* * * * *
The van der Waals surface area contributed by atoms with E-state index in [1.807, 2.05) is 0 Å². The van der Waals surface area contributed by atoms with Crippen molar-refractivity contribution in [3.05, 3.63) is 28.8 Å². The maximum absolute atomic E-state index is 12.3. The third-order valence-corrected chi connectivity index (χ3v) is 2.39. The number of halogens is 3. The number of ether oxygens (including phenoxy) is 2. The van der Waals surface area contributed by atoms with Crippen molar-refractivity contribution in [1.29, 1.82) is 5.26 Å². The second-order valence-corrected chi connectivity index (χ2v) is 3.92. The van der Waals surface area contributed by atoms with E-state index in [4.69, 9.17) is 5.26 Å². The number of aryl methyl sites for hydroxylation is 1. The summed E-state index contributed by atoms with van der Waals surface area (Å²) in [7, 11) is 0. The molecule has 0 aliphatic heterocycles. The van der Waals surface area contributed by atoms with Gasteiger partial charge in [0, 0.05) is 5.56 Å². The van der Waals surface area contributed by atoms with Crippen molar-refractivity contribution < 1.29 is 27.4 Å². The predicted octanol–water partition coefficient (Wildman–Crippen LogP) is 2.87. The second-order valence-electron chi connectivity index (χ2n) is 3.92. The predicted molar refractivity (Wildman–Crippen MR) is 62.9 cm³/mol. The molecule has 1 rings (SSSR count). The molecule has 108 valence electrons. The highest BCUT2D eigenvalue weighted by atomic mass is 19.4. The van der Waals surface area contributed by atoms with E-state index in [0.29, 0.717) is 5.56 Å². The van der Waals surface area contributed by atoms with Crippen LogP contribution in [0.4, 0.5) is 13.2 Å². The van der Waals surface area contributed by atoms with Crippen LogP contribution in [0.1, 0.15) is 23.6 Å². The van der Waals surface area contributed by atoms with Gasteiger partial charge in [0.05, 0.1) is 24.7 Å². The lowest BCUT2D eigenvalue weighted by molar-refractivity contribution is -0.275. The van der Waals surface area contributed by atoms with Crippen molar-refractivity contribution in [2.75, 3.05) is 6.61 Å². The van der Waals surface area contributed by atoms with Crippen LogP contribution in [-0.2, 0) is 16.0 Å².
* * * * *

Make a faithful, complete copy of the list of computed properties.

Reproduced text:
The van der Waals surface area contributed by atoms with E-state index in [1.807, 2.05) is 0 Å². The van der Waals surface area contributed by atoms with Crippen molar-refractivity contribution in [3.05, 3.63) is 28.8 Å². The maximum absolute atomic E-state index is 12.3. The third-order valence-corrected chi connectivity index (χ3v) is 2.39. The number of halogens is 3. The number of ether oxygens (including phenoxy) is 2. The van der Waals surface area contributed by atoms with Crippen molar-refractivity contribution in [1.29, 1.82) is 5.26 Å². The second-order valence-corrected chi connectivity index (χ2v) is 3.92. The van der Waals surface area contributed by atoms with E-state index in [4.69, 9.17) is 5.26 Å². The number of aryl methyl sites for hydroxylation is 1. The summed E-state index contributed by atoms with van der Waals surface area (Å²) in [7, 11) is 0. The molecule has 0 aliphatic heterocycles. The van der Waals surface area contributed by atoms with Gasteiger partial charge in [0, 0.05) is 5.56 Å². The van der Waals surface area contributed by atoms with Crippen molar-refractivity contribution < 1.29 is 27.4 Å². The predicted octanol–water partition coefficient (Wildman–Crippen LogP) is 2.87. The second-order valence-electron chi connectivity index (χ2n) is 3.92. The predicted molar refractivity (Wildman–Crippen MR) is 62.9 cm³/mol. The molecule has 1 rings (SSSR count). The molecule has 108 valence electrons. The highest BCUT2D eigenvalue weighted by atomic mass is 19.4. The van der Waals surface area contributed by atoms with E-state index in [0.29, 0.717) is 5.56 Å². The van der Waals surface area contributed by atoms with Crippen LogP contribution in [0.4, 0.5) is 13.2 Å². The van der Waals surface area contributed by atoms with Crippen LogP contribution in [0.1, 0.15) is 23.6 Å². The van der Waals surface area contributed by atoms with Gasteiger partial charge in [0.05, 0.1) is 24.7 Å². The lowest BCUT2D eigenvalue weighted by molar-refractivity contribution is -0.275. The van der Waals surface area contributed by atoms with Crippen molar-refractivity contribution in [2.75, 3.05) is 6.61 Å². The van der Waals surface area contributed by atoms with Crippen LogP contribution in [-0.2, 0) is 16.0 Å².